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United States v. Savage, No. 13-6326

Decided: December 10, 2013

The Fourth Circuit affirmed the district court’s civil commitment of the defendant, Richard Savage, as a “sexually dangerous person” under the United States Code. Savage appeals his commitment on the grounds of that the district court lacked the jurisdiction to order his commitment.

In 2006, Savage pled guilty and was convicted of distributing heroin in violation of the District of Columbia Code (“D.C. Code”). Savage served his three-year sentence in a facility operated by the Bureau of Prisons (“BOP”) in North Carolina. Prior to his release, the United States Government certified Savage as a “sexually dangerous person” pursuant to 18 U.S.C. § 4248 and ordered Savage civilly committed. Savage moved to dismiss the commitment proceedings on the grounds that the district court lacked jurisdiction because, as a District of Columbia offender, he was merely in physical custody of the BOP and not in legal custody of the BOP as required by § 4248. The district court denied his motion and ordered Savage civilly committed as a sexually dangerous person under § 4248. Savage appealed his commitment.

On appeal, the Fourth Circuit affirmed the district court’s jurisdiction to issue the civil commitment. In order to issue a civil commitment under § 4248, the prisoner must be “in the custody of” the BOP. Savage argued that the BOP lacked custody under § 4248 because, despite his confinement in a prison operated by the BOP, his conviction under District of Columbia law rather than federal law deprived the BOP of the legal custody required by § 4248. Savage argued that his case mirrored the Fourth Circuit’s decision in United States v. Joshua, 607 F.3d 379 (4th Cir. 2010), where the court held that an army prisoner detained under the Uniform Code of Military Justice (“UCMJ”) did not qualify as being “in the custody of” of the BOP because the Army retained legal custody over the offender pursuant to a memorandum of agreement under the Uniform Code of Military Justice (UCMJ), even after the prisoner was confined in a prison operated by the BOP.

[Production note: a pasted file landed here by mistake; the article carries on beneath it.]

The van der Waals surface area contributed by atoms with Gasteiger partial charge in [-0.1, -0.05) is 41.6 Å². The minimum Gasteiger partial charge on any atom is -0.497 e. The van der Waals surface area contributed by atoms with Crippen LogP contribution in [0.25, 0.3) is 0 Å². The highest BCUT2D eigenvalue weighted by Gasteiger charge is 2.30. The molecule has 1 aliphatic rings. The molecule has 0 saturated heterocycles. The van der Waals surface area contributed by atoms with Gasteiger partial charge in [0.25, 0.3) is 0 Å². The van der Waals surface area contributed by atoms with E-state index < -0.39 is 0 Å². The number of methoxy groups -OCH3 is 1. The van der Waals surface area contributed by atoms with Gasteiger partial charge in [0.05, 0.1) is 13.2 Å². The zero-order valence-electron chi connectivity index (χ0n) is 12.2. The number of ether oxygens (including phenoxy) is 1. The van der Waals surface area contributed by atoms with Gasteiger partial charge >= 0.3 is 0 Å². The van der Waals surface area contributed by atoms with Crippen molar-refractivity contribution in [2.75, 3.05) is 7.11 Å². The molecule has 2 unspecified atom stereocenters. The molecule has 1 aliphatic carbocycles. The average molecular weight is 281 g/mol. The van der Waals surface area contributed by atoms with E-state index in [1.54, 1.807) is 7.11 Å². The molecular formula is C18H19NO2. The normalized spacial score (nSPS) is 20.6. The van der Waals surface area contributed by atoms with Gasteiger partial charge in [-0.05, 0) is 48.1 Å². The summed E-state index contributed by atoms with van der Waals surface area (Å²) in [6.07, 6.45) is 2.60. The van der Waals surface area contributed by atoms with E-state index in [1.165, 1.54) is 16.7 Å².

The Fourth Circuit disagreed. The court distinguished Savage’s case from Joshua because, unlike the prisoner in Joshua who was a prisoner in the military criminal justice system, Savage was a prisoner of the District of Columbia criminal justice system. Under the military system, the prisoner is merely “confined” in a federal prison that may fall within the BOP while the military retains “custody” over the prisoner. In contrast, under the District of Columbia’s criminal justice system, all prisoners are confined to prisons operated by the BOP. Moreover, all D.C. criminals are subject to “any law or regulation applicable to persons committed for violations of laws of the United States.” Moreover, the D.C. Code requires that the BOP retain responsibility for the care and custody of prisoners convicted of a violation of D.C. law. The Fourth Circuit held that, by placing D.C. criminals in physical custody of the BOP and subjecting them to the laws and regulations of the BOP, Congress intended to place D.C. criminals under both physical and legal custody of the BOP. Therefore, by possessing physical and legal custody, the Fourth Circuit held that the district court did not err in determining that it had the jurisdictional authority to civilly commit Savage as a “sexually dangerous person” under § 4248.

Full Opinion

– Wesley B. Lambert